California Shark Attack

23 10 2010


His sponge didn’t stop the thousands of teeth of a great white.  Very sad.

We lost another one of our own.  According to an expert at the International Shark Attack File, this is the first shark attack fatality in Santa Barbara County.  [The File has been keeping statistics since World War II.  Follow this link to their tables of statistics for the US.]

Needless to say, the loss is very, very sad.  MSNBC provides a full report on the incident.

The Central Coast seems to be a magnet for great white shark attacks.  There has been a lot of speculation that the great whites follow the cold currents for food.  As it turns out, the cold California Current slams into the  beach in this area, just north of Point Conception.  So, this area of the coast is ground zero.  Here is a map of the area.  The incident occurred just north of Point Arguello, at Surf Beach, on Vandenberg Air Force Base.

Santa Barbara County Area Beaches

The only time I’ve personally seen a great white was when I was surfing in the bay between Jalama County Park and the Point Conception lighthouse.  The water is shallow, so we were about 100 yards out in the water.  Suddenly, a large dorsal fin started tracking horizontally across the water surface about 20 yards away.  My buddy and I raced to see who could get to the beach the fastest.

With that said, did you know we have had our own shark sightings at Uppers over the last few months?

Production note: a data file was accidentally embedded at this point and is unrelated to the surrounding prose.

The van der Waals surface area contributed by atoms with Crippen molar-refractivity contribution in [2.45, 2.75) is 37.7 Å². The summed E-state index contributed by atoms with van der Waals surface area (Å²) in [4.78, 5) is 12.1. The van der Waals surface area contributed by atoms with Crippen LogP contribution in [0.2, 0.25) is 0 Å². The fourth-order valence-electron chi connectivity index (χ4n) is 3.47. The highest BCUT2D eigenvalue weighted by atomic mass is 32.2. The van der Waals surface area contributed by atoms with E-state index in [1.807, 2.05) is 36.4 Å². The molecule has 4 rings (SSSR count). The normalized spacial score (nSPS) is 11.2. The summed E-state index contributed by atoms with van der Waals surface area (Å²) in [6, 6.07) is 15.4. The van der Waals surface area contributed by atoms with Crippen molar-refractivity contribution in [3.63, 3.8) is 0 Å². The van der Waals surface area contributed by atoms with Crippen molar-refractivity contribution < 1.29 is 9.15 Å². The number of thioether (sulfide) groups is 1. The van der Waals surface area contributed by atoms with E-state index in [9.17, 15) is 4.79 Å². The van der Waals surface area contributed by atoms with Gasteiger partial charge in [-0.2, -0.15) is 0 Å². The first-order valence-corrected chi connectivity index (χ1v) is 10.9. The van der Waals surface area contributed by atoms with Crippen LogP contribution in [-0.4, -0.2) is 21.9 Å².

Tom O’Hara was manning the indicator position on the point [his usual position].  It was early morning and he was daydreaming as he waited for the next set.  He saw a grebe (bird) nearby and was coincidentally wondering if they ever serve as shark bait.  Within just a couple minutes, he looked over at the grebe again and saw a large shark’s nose break the surface and nudge the grebe.  Then, after dropping back under water, the shark popped up again and nudged the grebe from the other side, as though it was trying to see if the grebe was alive.  The funny thing is that the grebe just sat there, still and calm.  Within a few seconds, Tom paddled to shore, followed by the rest of the crew, all of them passing the word as to what was going on.  They all stood on the rocks together, trying to make another sighting to confirm what they thought they had seen.

Over the next few weeks,  there were other reports of shark sightings, probably the same shark.  It was about an 8 to 10-footer.  Tom said a shark expert friend told him it was likely a juvenile great white, based on its shape and behavior.

So, be careful out there.  Try not to bark like a seal.  You already look like one.  And, you know the favorite meal for a great white — that’s right, penipeds, including seals.